Who needs Miracle Grow? Compost is free, keeps waste out of landfills, and makes plants happy. Our master gardener friend gives her plants a diet of compost and manure and her vegetables and flowers look like they were grown next to a nuclear reactor.
Composting can seem complicated because there are a few different methods and many containers to choose from. But the recipe for success is actually pretty simple and foolproof, so there is no reason to delay. As long as you put compostable materials together, they will eventually break down. Tweaking your technique just speeds up the process.
For a rudimentary compost method, just start a pile of compostable materials somewhere in your yard. This is called cold composting.
Hot compost breaks down faster. For that, here are the basic steps:
1. Pick a bin that works for you. We use the Garden Gourmet Composter. Put it in a convenient, shady, and well-drained area.
2. Layer the bin with brown material, green material, then brown material again. (I’ll explain those terms below.) Always finish with a layer of brown on top. To really speed up the process, add a layer of black material, such as horse manure, cow manure, or soil.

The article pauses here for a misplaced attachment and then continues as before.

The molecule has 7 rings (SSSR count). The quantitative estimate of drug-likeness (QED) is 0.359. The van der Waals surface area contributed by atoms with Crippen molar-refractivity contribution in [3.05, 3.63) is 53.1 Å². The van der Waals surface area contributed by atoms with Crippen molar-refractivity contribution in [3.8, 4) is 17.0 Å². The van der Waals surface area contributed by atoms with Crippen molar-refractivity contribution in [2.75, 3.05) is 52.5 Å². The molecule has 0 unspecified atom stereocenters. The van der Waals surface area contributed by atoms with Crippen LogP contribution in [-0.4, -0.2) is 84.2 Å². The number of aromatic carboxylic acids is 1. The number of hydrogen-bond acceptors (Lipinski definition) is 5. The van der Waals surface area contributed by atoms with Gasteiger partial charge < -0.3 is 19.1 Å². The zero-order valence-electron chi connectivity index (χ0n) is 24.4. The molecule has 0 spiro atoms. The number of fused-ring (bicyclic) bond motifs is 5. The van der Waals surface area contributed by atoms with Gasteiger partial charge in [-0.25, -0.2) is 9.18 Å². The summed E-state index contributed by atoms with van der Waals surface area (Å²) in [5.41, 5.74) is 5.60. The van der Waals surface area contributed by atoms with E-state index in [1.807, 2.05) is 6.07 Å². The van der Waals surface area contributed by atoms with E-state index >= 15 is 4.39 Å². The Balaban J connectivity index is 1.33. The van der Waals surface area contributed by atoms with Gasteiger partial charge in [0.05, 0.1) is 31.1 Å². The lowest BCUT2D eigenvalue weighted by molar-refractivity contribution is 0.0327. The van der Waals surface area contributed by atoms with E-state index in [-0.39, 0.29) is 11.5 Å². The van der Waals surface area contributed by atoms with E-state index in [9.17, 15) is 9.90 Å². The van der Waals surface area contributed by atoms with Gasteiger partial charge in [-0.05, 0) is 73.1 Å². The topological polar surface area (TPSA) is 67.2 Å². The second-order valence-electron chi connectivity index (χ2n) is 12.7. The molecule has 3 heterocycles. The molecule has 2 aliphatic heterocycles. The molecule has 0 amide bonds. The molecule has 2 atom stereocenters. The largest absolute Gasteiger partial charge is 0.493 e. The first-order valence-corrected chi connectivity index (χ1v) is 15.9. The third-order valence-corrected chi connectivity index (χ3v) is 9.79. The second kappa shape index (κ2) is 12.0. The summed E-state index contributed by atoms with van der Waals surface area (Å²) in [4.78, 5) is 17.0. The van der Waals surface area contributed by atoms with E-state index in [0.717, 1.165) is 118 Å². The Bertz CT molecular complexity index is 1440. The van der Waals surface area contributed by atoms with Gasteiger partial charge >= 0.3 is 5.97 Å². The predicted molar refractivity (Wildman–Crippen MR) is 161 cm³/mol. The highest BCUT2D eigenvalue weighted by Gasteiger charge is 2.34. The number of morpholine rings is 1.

3. Add water, just until damp, like a sponge.
4. Turn the bin (if it is the kind that turns) or mix the matter occasionally. You can do this once a week or every few days. The more you do it, the more air is circulated through the mixture, and the faster it will break down. We have been using the garden hound to aerate the top of our pile and it is working fabulously.
5. Enjoy your finished compost in about 6 months!
We try to compost everything we possibly can. Actually, Ms. Bungalow has gotten a little obsessed with finding junk she can feed the compost. Who knew that dryer lint can turn into fertilizer?
Knowing what to compost is the last important step. Avoid bones, meat, and fats, which will attract animals. You also might want to avoid weeds or diseased plants in case the compost isn’t hot enough to kill these things. Otherwise, toss in:
- Coffee grounds and filter
- Dried flowers (when you deadhead your garden or throw out your birthday boquet)
- Human hair
- Pet hair
- Tea bags
- Vegetable and fruit scraps
- Egg shells
- Dead leaves
- Sticks (small or shredded)
- Dead (but otherwise healthy) plants
- Shredded newspaper
- Shredded, unbleached cardboard
- Dryer lint
- Fireplace ashes
We used to be intimidated that we didn’t have the “right” ratio of brown and green material, but now we just keep brown materials handy (like a pile of leaves from last fall, a fireplace full of ash, or a bag of shredded newspaper) and when we throw some green scraps in the bin, we toss an equal amount of brown on top.